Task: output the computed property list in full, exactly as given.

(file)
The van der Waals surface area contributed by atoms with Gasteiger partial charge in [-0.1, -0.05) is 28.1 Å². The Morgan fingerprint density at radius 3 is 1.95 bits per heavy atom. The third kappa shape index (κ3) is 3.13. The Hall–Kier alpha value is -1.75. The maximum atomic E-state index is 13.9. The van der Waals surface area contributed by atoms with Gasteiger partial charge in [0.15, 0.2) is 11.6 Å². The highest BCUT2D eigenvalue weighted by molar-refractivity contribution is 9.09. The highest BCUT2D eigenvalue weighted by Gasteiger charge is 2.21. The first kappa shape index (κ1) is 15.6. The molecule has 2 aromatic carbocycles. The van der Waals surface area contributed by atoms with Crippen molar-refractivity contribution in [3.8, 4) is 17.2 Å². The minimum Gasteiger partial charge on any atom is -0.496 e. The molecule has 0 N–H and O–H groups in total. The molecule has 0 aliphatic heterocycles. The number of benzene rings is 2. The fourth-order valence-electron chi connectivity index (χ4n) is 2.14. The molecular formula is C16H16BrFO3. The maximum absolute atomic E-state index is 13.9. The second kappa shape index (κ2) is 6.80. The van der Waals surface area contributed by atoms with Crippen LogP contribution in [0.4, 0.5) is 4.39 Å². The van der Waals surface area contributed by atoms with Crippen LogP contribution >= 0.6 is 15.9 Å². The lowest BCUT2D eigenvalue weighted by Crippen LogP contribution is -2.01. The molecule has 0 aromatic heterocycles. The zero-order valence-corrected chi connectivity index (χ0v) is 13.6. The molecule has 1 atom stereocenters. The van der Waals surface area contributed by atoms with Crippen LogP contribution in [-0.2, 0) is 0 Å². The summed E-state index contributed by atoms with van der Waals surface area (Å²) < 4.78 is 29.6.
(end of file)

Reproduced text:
The van der Waals surface area contributed by atoms with Gasteiger partial charge in [-0.1, -0.05) is 28.1 Å². The Morgan fingerprint density at radius 3 is 1.95 bits per heavy atom. The third kappa shape index (κ3) is 3.13. The Hall–Kier alpha value is -1.75. The maximum atomic E-state index is 13.9. The van der Waals surface area contributed by atoms with Gasteiger partial charge in [0.15, 0.2) is 11.6 Å². The highest BCUT2D eigenvalue weighted by molar-refractivity contribution is 9.09. The highest BCUT2D eigenvalue weighted by Gasteiger charge is 2.21. The first kappa shape index (κ1) is 15.6. The molecule has 2 aromatic carbocycles. The van der Waals surface area contributed by atoms with Crippen molar-refractivity contribution in [3.8, 4) is 17.2 Å². The minimum Gasteiger partial charge on any atom is -0.496 e. The molecule has 0 N–H and O–H groups in total. The molecule has 0 aliphatic heterocycles. The number of benzene rings is 2. The fourth-order valence-electron chi connectivity index (χ4n) is 2.14. The molecular formula is C16H16BrFO3. The maximum absolute atomic E-state index is 13.9. The second kappa shape index (κ2) is 6.80. The van der Waals surface area contributed by atoms with Crippen LogP contribution in [0.4, 0.5) is 4.39 Å². The van der Waals surface area contributed by atoms with Crippen LogP contribution >= 0.6 is 15.9 Å². The lowest BCUT2D eigenvalue weighted by Crippen LogP contribution is -2.01. The molecule has 0 aromatic heterocycles. The zero-order valence-corrected chi connectivity index (χ0v) is 13.6. The molecule has 1 atom stereocenters. The van der Waals surface area contributed by atoms with Crippen LogP contribution in [-0.2, 0) is 0 Å². The summed E-state index contributed by atoms with van der Waals surface area (Å²) < 4.78 is 29.6.